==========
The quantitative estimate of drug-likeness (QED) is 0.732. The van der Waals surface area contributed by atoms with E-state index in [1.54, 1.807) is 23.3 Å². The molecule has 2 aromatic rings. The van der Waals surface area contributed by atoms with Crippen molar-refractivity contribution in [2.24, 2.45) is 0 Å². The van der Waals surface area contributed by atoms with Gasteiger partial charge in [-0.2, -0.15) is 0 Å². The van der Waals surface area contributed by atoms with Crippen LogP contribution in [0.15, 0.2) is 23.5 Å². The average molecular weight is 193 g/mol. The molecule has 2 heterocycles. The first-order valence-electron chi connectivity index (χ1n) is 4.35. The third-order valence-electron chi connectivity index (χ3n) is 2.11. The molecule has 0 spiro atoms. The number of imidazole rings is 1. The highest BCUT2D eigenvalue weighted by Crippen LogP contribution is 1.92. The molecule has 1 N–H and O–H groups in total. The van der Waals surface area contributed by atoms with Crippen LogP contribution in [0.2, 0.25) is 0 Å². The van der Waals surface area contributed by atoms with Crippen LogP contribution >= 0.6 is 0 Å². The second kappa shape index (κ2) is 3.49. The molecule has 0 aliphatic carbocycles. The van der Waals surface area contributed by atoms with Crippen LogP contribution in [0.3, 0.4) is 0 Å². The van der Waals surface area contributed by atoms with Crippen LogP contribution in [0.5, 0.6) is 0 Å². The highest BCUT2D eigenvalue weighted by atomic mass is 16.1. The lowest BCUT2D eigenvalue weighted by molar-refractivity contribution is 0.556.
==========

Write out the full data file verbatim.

The quantitative estimate of drug-likeness (QED) is 0.732. The van der Waals surface area contributed by atoms with E-state index in [1.54, 1.807) is 23.3 Å². The molecule has 2 aromatic rings. The van der Waals surface area contributed by atoms with Crippen molar-refractivity contribution in [2.24, 2.45) is 0 Å². The van der Waals surface area contributed by atoms with Gasteiger partial charge in [-0.2, -0.15) is 0 Å². The van der Waals surface area contributed by atoms with Crippen LogP contribution in [0.15, 0.2) is 23.5 Å². The average molecular weight is 193 g/mol. The molecule has 2 heterocycles. The first-order valence-electron chi connectivity index (χ1n) is 4.35. The third-order valence-electron chi connectivity index (χ3n) is 2.11. The molecule has 0 spiro atoms. The number of imidazole rings is 1. The highest BCUT2D eigenvalue weighted by Crippen LogP contribution is 1.92. The molecule has 1 N–H and O–H groups in total. The van der Waals surface area contributed by atoms with Crippen LogP contribution in [0.2, 0.25) is 0 Å². The van der Waals surface area contributed by atoms with Crippen LogP contribution >= 0.6 is 0 Å². The second kappa shape index (κ2) is 3.49. The molecule has 0 aliphatic carbocycles. The van der Waals surface area contributed by atoms with Crippen LogP contribution in [0.3, 0.4) is 0 Å². The van der Waals surface area contributed by atoms with Crippen LogP contribution in [0.5, 0.6) is 0 Å². The highest BCUT2D eigenvalue weighted by atomic mass is 16.1. The lowest BCUT2D eigenvalue weighted by molar-refractivity contribution is 0.556.